Thursday, March 18, 2010

Why Men Need to Show Emotion

Leave it to Men's Health to try selling men on a healthy human behavior by suggesting it will get us more sex.

The article is pretty long and in-depth for Men's Health, yet as good as that it is, it also perpetuates some stereotypes about men not being as emotionally literate as women, nor as articulate. This is simply a matter of socialization.

Yes, there are brain differences in men and women. But are they inborn, or are they created through the very different ways boys and girls are raised? Research shows that our brains are wired through the attachment experience, what Dan Siegel calls interpersonal neurobiology.

Behaviors and expressions that are rewarded in up-bringing are hard-wired, those networks become more solidified and permanent. Those that are not "rewarded" do not get hard-wired and fade away. I would argue that that there is very littler difference in the brains of infants in terms of potential for emotional intelligence at birth - it's what happens AFTER we are born that creates the brain differences.

In the article, they talk to Simon Baron-Cohen (an autism specialist), who argues that there are in-born differences. I have no doubt this is true, but I suspect that they are less extreme than we are often led to believe.

Anyway, here is the beginning of the article - follow the link at the end of this excerpt to read the whole article.

Men and Their Emotions
Why Men Need to Show Emotion

It's an easy path to love, happiness -- and sex

With a sigh of relief, you pull into your driveway at the end of another 12-hour day. You're ready to unwind. Already, your blood pressure is falling. But inside your house, your personal life is waiting. Maybe you have a girlfriend or wife who craves your companionship, and children who demand your attention. When you walk through that door, you may be thinking in terms of haven and escape. But in these next few hours, you're really undergoing a transition. You're going to make the switch from work to love, from ambition to emotion, from power to intimacy.

This transition is a big job -- and the ramifications are bigger than ever. So you need to handle it well.

What if you don't? Hey, no harm done. You'll simply join the legions of the angry and depressed, with half your money gone to your ex-wife, your kids mad at you, your few friends slowly drifting away, and a vague sense of shame that keeps you from making social connections. Not that I'm speaking from personal experience or anything.

Okay? Now you can loosen your tie. But don't open the car door just yet. I want to talk to you for a while longer.

I'm not that crazy about the word "intimacy." I bet you're not, either. It's a department-store word. (Third floor: Intimate Apparel.) And, come to think of it, I'm never happy to hear the word "emotion." It means that pretty soon I'll be hearing the word "feelings," as in I've hurt her feelings, or I don't seem to have any feelings, unless team X comes from behind to beat team Y. When men hear about "emotion," we're usually about to be scolded.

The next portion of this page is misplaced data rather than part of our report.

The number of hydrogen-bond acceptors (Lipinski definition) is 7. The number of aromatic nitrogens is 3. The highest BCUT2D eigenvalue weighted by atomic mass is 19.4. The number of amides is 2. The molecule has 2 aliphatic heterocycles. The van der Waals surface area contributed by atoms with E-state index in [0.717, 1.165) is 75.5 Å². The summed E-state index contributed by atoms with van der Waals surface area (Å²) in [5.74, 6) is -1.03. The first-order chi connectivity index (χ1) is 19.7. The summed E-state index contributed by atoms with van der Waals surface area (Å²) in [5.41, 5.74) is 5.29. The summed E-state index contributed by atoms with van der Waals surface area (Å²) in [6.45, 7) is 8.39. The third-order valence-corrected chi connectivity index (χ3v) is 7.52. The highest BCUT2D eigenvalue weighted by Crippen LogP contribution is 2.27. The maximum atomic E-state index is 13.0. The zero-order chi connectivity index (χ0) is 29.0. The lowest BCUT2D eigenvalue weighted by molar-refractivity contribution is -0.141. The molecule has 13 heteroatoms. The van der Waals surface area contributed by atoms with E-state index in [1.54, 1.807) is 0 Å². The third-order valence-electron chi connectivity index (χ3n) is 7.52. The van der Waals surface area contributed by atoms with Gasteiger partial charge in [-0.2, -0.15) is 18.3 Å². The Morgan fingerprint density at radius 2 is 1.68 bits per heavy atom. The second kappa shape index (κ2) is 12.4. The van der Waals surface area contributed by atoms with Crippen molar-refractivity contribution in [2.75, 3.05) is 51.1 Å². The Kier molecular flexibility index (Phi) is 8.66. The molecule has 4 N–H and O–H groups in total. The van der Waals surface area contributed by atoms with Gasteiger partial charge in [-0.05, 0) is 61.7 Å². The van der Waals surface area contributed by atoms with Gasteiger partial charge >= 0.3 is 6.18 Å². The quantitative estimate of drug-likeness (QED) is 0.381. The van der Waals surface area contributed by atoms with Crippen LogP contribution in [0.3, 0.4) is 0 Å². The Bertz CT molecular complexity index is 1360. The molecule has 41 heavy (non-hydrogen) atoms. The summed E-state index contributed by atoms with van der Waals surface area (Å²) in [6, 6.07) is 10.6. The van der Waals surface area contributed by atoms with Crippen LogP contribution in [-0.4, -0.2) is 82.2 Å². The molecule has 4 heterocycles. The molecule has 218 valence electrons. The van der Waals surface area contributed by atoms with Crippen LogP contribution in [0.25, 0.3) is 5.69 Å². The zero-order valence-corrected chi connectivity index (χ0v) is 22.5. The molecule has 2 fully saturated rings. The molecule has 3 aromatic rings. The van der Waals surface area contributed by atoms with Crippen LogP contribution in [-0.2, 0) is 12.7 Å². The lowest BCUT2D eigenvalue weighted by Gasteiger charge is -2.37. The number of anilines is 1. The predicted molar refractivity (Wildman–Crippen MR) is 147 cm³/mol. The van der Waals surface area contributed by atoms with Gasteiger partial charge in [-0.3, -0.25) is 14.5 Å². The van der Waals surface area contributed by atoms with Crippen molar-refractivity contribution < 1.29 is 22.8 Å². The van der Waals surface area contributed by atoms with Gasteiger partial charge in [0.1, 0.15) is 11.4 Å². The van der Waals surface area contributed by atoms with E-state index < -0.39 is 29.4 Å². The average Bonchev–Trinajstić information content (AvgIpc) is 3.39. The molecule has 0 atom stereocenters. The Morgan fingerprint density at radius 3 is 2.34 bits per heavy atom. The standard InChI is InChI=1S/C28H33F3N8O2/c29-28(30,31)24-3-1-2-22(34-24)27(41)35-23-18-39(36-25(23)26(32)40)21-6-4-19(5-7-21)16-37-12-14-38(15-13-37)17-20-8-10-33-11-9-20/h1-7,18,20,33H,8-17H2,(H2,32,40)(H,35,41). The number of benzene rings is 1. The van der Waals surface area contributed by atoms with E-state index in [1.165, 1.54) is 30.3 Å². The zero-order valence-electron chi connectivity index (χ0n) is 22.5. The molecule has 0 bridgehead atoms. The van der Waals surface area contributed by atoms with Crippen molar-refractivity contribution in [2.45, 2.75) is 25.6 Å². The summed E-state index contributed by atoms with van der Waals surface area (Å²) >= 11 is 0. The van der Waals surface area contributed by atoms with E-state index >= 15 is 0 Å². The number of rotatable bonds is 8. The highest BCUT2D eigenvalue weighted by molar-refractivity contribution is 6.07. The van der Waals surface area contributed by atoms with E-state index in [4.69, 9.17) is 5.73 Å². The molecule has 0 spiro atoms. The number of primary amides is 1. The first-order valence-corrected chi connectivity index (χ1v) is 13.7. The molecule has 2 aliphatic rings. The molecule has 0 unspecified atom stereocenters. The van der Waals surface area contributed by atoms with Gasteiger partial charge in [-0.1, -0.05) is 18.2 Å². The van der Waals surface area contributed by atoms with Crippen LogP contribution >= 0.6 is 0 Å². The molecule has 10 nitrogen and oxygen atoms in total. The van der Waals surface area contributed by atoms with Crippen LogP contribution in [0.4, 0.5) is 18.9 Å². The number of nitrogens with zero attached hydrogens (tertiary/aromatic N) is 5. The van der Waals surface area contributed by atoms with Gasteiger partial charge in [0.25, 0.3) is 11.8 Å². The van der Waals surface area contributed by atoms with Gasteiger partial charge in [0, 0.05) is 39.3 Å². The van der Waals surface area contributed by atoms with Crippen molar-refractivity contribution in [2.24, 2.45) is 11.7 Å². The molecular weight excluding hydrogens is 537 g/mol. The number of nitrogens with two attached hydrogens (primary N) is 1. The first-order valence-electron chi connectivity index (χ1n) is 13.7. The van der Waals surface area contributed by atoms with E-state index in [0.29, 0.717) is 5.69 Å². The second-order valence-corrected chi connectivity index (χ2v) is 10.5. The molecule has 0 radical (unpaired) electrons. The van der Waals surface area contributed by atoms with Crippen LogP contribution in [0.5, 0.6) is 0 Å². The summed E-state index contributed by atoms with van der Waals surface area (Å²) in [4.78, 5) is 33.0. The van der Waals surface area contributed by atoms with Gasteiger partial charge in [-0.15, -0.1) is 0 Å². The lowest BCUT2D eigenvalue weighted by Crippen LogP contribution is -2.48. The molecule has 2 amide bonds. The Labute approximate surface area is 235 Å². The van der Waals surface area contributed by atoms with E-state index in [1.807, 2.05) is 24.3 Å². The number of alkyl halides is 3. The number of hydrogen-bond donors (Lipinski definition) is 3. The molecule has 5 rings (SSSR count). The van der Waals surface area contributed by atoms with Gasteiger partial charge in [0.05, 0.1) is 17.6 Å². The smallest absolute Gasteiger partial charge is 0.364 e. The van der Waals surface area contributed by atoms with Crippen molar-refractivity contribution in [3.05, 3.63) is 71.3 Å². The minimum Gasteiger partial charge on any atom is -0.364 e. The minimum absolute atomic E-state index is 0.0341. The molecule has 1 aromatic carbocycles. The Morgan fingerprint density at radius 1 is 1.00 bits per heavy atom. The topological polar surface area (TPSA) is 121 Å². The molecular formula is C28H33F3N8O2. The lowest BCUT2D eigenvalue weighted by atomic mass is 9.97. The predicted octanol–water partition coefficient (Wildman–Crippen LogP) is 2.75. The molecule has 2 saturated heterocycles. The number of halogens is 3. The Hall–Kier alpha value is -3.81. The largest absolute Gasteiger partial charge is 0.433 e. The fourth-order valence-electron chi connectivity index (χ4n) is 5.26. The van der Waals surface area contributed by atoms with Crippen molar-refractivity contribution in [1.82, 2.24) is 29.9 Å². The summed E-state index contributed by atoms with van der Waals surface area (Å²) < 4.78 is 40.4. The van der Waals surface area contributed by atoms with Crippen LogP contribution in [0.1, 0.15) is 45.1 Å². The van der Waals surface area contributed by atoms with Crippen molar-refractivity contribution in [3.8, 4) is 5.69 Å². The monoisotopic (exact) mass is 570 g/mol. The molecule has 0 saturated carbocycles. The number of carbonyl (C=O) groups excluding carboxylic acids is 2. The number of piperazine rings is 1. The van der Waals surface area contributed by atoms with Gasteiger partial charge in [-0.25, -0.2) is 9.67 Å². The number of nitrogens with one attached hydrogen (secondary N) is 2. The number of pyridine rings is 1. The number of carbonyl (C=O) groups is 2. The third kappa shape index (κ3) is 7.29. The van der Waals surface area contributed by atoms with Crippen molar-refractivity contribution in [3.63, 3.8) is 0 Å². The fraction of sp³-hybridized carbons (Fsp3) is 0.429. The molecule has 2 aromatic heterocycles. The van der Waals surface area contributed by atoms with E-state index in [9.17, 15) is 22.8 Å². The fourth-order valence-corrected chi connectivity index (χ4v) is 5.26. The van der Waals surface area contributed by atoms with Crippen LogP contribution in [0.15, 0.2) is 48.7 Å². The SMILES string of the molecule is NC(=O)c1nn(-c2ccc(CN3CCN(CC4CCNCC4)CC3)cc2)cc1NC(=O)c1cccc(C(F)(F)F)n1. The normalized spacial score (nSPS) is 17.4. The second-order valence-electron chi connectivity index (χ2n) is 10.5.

I'm being more than a little defensive, but you and I both know that our apparent difficulty with the whole feelings thing bothers women. And, further, they grow testy over the fact that it bothers them more than it bothers us. But how's this for an idea? Men should stop being defined by what we lack. Instead, let's take a clear-eyed look at emotions, the unique ways in which we experience them, and their role in who we are today. Wouldn't it be cool if we understood that, and why we are the way we are? Wouldn't it be cool if we could finally explain ourselves to women? If only so they'd stop asking us?

Fortunately for all of us, some serious scientific and psychological discoveries of the past decade can help us do just that. So let's push beyond the gauzy metaphor of Mars and Venus. Yes, men and women are different, but it's no longer enough to categorize men by the words they fail to say.

And let's concede one point straight off: Men are not as emotionally articulate as women are. It's not out of spite; we don't stubbornly refuse to spend hours talking about feelings. We just can't do it. That is, the inner architecture of our brains just can't do it.

New technology, such as functional magnetic-resonance imaging (better known by its abbreviation, fMRI), allows neuroscientists to virtually open up the skull and see what's happening inside. This means you can show people photos of mutilated bodies, for example, and watch their brains react.

It may sound cruel, but that's exactly what a team of Stanford scientists did. They showed brutal images to 12 men and 12 women. In the women, nine different areas of the brain showed higher activity, both when viewing the pictures and when recalling them 3 weeks later. Nine different areas! In the men, only two areas lit up. The comparison says it all.

Thanks to neuroscience, we now know that the amygdala, a small, almond-shaped region deep in the brain, plays a key role in both emotional reactions and emotional memories. And, wouldn't you know it, the female amygdala is far more efficient. That's why women can recall more emotional memories more quickly (have you noticed?), and their memories are richer and more intense. (No wonder she still remembers that hurtful remark you made last Christmas.)